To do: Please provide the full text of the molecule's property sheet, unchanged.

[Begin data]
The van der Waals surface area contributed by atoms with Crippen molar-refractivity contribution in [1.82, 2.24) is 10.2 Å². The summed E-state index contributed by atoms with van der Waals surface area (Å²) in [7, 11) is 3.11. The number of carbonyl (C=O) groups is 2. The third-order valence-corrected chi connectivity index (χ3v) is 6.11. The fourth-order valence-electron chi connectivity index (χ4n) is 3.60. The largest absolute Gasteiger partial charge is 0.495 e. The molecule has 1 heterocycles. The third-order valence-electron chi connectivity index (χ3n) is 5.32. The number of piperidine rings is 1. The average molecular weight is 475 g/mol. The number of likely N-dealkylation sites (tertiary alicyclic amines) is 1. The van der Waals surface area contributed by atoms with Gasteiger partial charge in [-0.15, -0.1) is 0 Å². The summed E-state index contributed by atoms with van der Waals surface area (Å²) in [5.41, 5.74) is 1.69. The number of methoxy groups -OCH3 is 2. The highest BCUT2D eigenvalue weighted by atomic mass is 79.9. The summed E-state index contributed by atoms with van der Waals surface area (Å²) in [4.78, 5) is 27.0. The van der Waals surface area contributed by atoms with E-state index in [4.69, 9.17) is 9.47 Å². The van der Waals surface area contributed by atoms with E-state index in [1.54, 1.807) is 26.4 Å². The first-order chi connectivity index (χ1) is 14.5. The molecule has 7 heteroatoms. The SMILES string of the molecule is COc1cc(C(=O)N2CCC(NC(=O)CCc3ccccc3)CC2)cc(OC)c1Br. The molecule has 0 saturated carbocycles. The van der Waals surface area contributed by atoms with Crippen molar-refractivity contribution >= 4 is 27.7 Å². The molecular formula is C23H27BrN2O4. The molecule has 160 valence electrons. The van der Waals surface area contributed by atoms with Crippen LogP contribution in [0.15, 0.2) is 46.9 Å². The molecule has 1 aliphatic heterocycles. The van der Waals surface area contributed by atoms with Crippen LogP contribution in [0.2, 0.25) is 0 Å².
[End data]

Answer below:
The van der Waals surface area contributed by atoms with Crippen molar-refractivity contribution in [1.82, 2.24) is 10.2 Å². The summed E-state index contributed by atoms with van der Waals surface area (Å²) in [7, 11) is 3.11. The number of carbonyl (C=O) groups is 2. The third-order valence-corrected chi connectivity index (χ3v) is 6.11. The fourth-order valence-electron chi connectivity index (χ4n) is 3.60. The largest absolute Gasteiger partial charge is 0.495 e. The molecule has 1 heterocycles. The third-order valence-electron chi connectivity index (χ3n) is 5.32. The number of piperidine rings is 1. The average molecular weight is 475 g/mol. The number of likely N-dealkylation sites (tertiary alicyclic amines) is 1. The van der Waals surface area contributed by atoms with Gasteiger partial charge in [-0.15, -0.1) is 0 Å². The summed E-state index contributed by atoms with van der Waals surface area (Å²) in [5.41, 5.74) is 1.69. The number of methoxy groups -OCH3 is 2. The highest BCUT2D eigenvalue weighted by atomic mass is 79.9. The summed E-state index contributed by atoms with van der Waals surface area (Å²) in [4.78, 5) is 27.0. The van der Waals surface area contributed by atoms with E-state index in [4.69, 9.17) is 9.47 Å². The van der Waals surface area contributed by atoms with E-state index in [1.54, 1.807) is 26.4 Å². The first-order chi connectivity index (χ1) is 14.5. The molecule has 7 heteroatoms. The SMILES string of the molecule is COc1cc(C(=O)N2CCC(NC(=O)CCc3ccccc3)CC2)cc(OC)c1Br. The molecule has 0 saturated carbocycles. The van der Waals surface area contributed by atoms with Crippen molar-refractivity contribution >= 4 is 27.7 Å². The molecular formula is C23H27BrN2O4. The molecule has 160 valence electrons. The van der Waals surface area contributed by atoms with Crippen LogP contribution in [0.15, 0.2) is 46.9 Å². The molecule has 1 aliphatic heterocycles. The van der Waals surface area contributed by atoms with Crippen LogP contribution in [0.2, 0.25) is 0 Å².